Satisfying Snacks Made Simple

Last weekend Alec Bourne, Head Chef at Exeter School and myself delivered a couple of talks at the Exeter Food and Drink Festival. It was an honour to be a part of such a wonderful event that brings together the best food producers in the South West of England along with the best Chefs and professional foodie knowledge and ideas.

During our sessions I discussed the pros and cons of snacking and Alec demonstrated how to prepare some super easy, delicious and nutritious snacks at home. These included 3 dips: hummus, spring pea, and cannellini bean with chilli, plus seeded oatcakes and our date and almond energy balls. The recipes for these can be found here.

The audience loved trying everything we prepared and there were lots of thumbs up and people inspired to try these at home. Just what we were aiming for!

Roughly 70% of the UK population report snacking and even though the UK market for so called healthy snacks (those lower in sugar and fat and possibly higher in protein) has increased dramatically, 61% of the time people still chose to snack on crisps, chocolate and biscuits.

I busted some myths:

Ø Regular snacking increase metabolism = no it doesn’t

Ø Snacking causes weight gain:  it will only increase your weight if you are eating more calories than you need over the course of the day as a result.  Therefore it’s important that if you snack you reduce your portion at mealtimes and make sure snacks aren’t too large.

The research into whether snacking is a good or bad thing is contradictory.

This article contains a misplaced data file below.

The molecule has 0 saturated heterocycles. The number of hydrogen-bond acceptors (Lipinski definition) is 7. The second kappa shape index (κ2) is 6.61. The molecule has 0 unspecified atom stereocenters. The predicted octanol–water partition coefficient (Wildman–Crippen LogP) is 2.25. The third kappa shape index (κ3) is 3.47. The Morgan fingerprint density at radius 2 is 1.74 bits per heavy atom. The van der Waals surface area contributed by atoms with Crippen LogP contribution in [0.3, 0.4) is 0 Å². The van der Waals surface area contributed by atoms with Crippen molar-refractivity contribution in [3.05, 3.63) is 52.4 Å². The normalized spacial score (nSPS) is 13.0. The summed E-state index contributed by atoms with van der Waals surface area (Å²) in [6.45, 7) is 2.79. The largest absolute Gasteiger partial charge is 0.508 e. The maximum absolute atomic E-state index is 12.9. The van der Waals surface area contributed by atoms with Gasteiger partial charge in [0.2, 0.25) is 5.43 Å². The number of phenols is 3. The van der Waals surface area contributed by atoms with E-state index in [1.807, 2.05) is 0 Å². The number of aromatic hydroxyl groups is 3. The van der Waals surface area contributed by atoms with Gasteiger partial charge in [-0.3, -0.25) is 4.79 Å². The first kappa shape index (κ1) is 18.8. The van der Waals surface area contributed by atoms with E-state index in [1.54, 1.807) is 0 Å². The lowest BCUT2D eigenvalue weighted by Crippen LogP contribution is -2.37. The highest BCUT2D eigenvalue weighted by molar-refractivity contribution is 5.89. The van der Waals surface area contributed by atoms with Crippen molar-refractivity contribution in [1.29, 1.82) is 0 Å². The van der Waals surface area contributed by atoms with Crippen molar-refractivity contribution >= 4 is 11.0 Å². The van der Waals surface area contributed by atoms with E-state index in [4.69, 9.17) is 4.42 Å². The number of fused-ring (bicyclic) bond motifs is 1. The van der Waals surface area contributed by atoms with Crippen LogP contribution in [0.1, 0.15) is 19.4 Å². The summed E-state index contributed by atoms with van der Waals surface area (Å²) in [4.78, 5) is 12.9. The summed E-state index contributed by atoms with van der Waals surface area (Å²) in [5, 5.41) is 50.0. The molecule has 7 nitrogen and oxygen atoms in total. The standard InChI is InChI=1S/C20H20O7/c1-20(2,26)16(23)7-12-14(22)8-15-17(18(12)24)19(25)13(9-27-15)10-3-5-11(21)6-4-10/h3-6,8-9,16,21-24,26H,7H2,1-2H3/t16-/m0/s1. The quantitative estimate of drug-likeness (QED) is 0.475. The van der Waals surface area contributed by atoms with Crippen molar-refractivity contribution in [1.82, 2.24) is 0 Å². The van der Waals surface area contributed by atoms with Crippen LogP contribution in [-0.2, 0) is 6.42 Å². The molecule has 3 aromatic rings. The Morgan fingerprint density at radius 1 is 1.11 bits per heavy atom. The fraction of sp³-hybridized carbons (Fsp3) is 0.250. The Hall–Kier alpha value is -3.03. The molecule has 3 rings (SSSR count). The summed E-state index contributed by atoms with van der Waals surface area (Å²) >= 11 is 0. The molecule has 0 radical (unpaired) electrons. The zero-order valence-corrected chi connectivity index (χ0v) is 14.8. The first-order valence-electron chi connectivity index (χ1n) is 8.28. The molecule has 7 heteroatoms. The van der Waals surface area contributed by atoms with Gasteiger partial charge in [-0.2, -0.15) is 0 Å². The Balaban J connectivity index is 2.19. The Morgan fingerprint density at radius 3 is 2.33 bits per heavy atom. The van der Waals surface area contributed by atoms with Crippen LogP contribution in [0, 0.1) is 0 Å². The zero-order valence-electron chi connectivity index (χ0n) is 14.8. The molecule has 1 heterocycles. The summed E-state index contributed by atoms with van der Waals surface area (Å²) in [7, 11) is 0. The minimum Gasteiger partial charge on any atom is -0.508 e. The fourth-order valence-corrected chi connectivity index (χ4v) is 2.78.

Some of the possible benefits:

  • appetite control

  • blood sugar control

  • assist with brain function/concentration

  • bodyweight management

  • decrease GI symptoms such as reflux or bloating

 

Some of the possible Negatives:

  • May encourage overeating

  • Often involves high fat/sugar foods

  • Can be habitual and not taken into consideration at other meals

  • May be encouraged socially e.g. tea and cake, rewarding behaviours and therefore contributing to unhealthy eating behaviours

  • If too frequent it has a negative impact on your teeth

 

The bottom line = very individual

What you snack on and how much you snack on depends on your:

  • activity levels

  • hunger

  • age

  • preferences

  • medical conditions

  • nutritional goals

 

 My advice was to make your snacks count by choosing to make snacks nutritious and satisfying.

 

My top tips over the weekend for encouraging healthier snacking were:

  1. Only snack if you are actually hungry

  2. Choose wholegrains to up the fibre (so important for gut health)

  3. Combine carbs and protein, plus beneficial unsaturated fats so that the snack keeps you fuller for longer and is nutrient dense e.g. peanut butter on toast, yoghurt and fruit, avocado and toasted muffin, oatcakes and cheese.

  4. Mix it up!  Eating as much variety across the day is key and complimenting your snacks with your meals is great so if you are having a carb heavy dinner e.g. pasta, choose fruit or veg sticks and hummus as your snack

  5. Satisfaction also comes from choosing what you really fancy, so that you don’t end up eating several different things before you finally have what you really wanted e.g. chocolate and therefore you’ve consumed a lot more in total.

  6. Plan to have healthy snacks on hand as planned snacks tend to be healthier, whilst people impulse snacking tend to make worse choices/more temptation

  7. Read labels and look for few ingredients and whole foods

  8. Prepare your own! This is especially good for controlling amount of salt in foods for young children

  9. Keep portions small

Our snacks would make the ideal finger foods for young children and the dips would be a great way to introduce new flavours to your children. Making your own means you can leave out the salt.